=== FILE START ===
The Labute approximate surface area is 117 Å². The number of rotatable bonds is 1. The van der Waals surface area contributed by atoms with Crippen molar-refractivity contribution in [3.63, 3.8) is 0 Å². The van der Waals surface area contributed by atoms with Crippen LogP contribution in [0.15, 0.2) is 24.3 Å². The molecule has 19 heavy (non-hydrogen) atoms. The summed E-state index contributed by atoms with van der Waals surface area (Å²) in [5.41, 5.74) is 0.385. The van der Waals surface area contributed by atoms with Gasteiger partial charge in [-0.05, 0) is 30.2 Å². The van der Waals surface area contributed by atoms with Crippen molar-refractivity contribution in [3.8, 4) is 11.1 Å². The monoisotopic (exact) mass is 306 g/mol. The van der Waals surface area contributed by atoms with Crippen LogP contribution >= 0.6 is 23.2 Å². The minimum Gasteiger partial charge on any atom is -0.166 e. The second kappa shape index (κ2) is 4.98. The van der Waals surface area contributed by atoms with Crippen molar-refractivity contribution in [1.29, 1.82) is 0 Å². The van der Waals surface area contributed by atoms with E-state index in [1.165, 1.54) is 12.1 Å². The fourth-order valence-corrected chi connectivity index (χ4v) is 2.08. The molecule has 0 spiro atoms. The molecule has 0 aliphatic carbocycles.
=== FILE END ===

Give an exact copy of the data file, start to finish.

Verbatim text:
The Labute approximate surface area is 117 Å². The number of rotatable bonds is 1. The van der Waals surface area contributed by atoms with Crippen molar-refractivity contribution in [3.63, 3.8) is 0 Å². The van der Waals surface area contributed by atoms with Crippen LogP contribution in [0.15, 0.2) is 24.3 Å². The molecule has 19 heavy (non-hydrogen) atoms. The summed E-state index contributed by atoms with van der Waals surface area (Å²) in [5.41, 5.74) is 0.385. The van der Waals surface area contributed by atoms with Gasteiger partial charge in [-0.05, 0) is 30.2 Å². The van der Waals surface area contributed by atoms with Crippen molar-refractivity contribution in [3.8, 4) is 11.1 Å². The monoisotopic (exact) mass is 306 g/mol. The van der Waals surface area contributed by atoms with Crippen LogP contribution >= 0.6 is 23.2 Å². The minimum Gasteiger partial charge on any atom is -0.166 e. The second kappa shape index (κ2) is 4.98. The van der Waals surface area contributed by atoms with Crippen molar-refractivity contribution in [1.29, 1.82) is 0 Å². The van der Waals surface area contributed by atoms with E-state index in [1.165, 1.54) is 12.1 Å². The fourth-order valence-corrected chi connectivity index (χ4v) is 2.08. The molecule has 0 spiro atoms. The molecule has 0 aliphatic carbocycles.